Thursday, October 6, 2011

Toxic Levels of Social-Involvement Found in Generation Y

Entire Generation Expected to Be 
Involved Socially with Others

Born between the years 1977 to 1996, Generation Y, or the Millennials, is a potential force of 40 million socially-connected people redefining the persistent economic difficulties of our time. 

Products of a global economy, and a connected, collaborative social media phenomena, they have an ubiquitous access to laptops, iPhones, and powerful technological devices giving them unfettered access to the 21st century's global economy, resulting in a potential upheaval of the hierarchical underpinning of the world.

The general consensus among the 32 or so Generation Y's that I interviewed was: "Who needs school?"  Despite wanting to respond with everyone, I found myself agreeing. I even carried the conversation further and offered a story that I had once heard about Einstein, whom reportedly didn't know his own phone extension. 

"Why memorize something I can look up."

According to absolutely nobody whatsoever, toxic levels of social-involvement have been found in individuals born during this time period - and it may be contagious, if not encouraged by their Baby Boomer parents and Generation X cousins and older siblings.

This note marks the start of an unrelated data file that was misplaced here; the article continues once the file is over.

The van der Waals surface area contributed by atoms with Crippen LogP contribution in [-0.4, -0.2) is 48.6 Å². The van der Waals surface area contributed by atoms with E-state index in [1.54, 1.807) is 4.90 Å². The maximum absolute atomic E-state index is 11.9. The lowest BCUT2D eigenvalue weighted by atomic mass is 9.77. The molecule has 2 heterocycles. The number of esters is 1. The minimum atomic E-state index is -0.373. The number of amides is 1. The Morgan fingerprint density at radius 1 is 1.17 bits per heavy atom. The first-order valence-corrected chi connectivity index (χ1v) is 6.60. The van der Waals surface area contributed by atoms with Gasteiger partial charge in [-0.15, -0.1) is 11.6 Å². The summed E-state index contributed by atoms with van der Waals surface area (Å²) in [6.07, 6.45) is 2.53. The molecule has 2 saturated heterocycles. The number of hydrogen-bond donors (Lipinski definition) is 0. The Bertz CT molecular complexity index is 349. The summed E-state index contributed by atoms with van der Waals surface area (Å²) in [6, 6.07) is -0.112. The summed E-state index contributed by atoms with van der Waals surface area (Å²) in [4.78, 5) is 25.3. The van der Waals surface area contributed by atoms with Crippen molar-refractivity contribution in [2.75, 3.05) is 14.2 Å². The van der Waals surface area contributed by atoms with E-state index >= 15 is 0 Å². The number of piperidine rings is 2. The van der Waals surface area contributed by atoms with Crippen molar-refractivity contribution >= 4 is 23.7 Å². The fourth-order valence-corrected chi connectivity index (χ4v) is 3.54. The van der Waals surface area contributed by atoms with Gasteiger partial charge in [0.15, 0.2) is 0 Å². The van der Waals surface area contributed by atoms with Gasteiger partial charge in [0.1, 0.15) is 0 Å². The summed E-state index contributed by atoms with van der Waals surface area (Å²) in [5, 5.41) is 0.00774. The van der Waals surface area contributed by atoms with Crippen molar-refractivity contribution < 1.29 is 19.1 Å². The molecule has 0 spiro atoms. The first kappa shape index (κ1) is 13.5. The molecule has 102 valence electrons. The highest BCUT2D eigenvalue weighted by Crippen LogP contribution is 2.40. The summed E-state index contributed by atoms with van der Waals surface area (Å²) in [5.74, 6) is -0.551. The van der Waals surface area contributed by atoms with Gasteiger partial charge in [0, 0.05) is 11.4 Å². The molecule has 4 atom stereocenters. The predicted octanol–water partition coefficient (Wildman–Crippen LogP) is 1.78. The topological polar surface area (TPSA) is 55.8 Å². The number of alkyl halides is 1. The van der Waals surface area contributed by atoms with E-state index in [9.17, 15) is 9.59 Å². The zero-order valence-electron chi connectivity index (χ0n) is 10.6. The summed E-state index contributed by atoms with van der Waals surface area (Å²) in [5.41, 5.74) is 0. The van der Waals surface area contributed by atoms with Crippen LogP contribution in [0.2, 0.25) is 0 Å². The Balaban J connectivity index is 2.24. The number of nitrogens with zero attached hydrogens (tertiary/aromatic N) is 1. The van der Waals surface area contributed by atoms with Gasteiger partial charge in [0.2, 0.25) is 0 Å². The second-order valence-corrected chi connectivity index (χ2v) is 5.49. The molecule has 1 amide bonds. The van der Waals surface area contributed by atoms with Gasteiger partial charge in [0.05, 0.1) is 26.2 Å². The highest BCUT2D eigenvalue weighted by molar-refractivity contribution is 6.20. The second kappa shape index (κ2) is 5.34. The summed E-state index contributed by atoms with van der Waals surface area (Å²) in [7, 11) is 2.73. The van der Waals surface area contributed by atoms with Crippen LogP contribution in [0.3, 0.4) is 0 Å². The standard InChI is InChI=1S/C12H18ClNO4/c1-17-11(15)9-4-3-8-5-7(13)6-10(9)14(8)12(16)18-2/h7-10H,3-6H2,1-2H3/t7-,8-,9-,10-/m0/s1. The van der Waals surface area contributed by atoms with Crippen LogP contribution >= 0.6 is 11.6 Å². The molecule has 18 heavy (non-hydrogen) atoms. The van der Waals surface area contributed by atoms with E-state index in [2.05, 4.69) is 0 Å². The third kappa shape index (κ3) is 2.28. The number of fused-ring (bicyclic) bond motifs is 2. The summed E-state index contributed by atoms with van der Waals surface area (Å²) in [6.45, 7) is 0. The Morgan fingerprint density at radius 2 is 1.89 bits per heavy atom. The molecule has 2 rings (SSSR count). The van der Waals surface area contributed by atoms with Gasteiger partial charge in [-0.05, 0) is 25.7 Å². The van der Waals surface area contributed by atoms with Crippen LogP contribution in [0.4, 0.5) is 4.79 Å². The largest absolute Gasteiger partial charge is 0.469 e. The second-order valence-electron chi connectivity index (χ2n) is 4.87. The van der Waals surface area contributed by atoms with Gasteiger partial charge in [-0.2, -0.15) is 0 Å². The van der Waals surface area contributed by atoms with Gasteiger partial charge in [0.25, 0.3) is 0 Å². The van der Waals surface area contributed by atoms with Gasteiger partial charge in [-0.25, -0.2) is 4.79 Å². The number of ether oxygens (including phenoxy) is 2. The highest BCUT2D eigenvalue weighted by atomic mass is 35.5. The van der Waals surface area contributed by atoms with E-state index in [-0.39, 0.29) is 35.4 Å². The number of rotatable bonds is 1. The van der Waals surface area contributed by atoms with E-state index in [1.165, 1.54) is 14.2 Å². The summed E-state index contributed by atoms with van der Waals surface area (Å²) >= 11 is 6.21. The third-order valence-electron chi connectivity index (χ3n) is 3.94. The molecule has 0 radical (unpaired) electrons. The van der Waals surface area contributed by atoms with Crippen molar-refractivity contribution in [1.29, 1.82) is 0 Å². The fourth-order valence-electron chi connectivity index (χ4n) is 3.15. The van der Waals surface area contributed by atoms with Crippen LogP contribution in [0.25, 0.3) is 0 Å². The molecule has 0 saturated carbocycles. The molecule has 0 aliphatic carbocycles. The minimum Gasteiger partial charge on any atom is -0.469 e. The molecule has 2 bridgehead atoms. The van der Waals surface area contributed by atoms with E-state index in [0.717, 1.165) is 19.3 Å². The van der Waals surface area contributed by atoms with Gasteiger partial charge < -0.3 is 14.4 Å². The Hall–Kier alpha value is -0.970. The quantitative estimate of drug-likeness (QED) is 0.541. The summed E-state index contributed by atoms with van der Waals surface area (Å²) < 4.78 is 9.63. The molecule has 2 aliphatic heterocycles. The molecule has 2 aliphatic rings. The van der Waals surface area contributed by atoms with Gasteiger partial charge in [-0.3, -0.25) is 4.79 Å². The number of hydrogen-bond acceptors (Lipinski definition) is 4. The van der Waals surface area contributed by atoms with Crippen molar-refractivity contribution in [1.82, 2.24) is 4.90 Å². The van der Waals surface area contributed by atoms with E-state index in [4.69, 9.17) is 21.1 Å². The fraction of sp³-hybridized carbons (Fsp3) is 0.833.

Toxicity is the degree to which a substance can damage an organism. A central concept of toxicology is that effects are dose-dependent; water can led to water intoxication while high levels of social networking can lead to social-dependency, otherwise known as deep social-involvement.

While toxic levels of social-involvement initially only affected the Generation Y audience, cases of social-involvement have spread and now affect children as young as 2-years of age.

It is entirely plausible that, by the time the Mayan calendar runs out on December 21st, 2012, toxic levels of social-involvement will have already resulted in a separation of state and industry, the abolition of the post-industrial educational model, and a whole host of new industry kid-execs who know how to globalize a product in today's virtual marketplace. 

RIP Steve Jobs (1955 - 2011)


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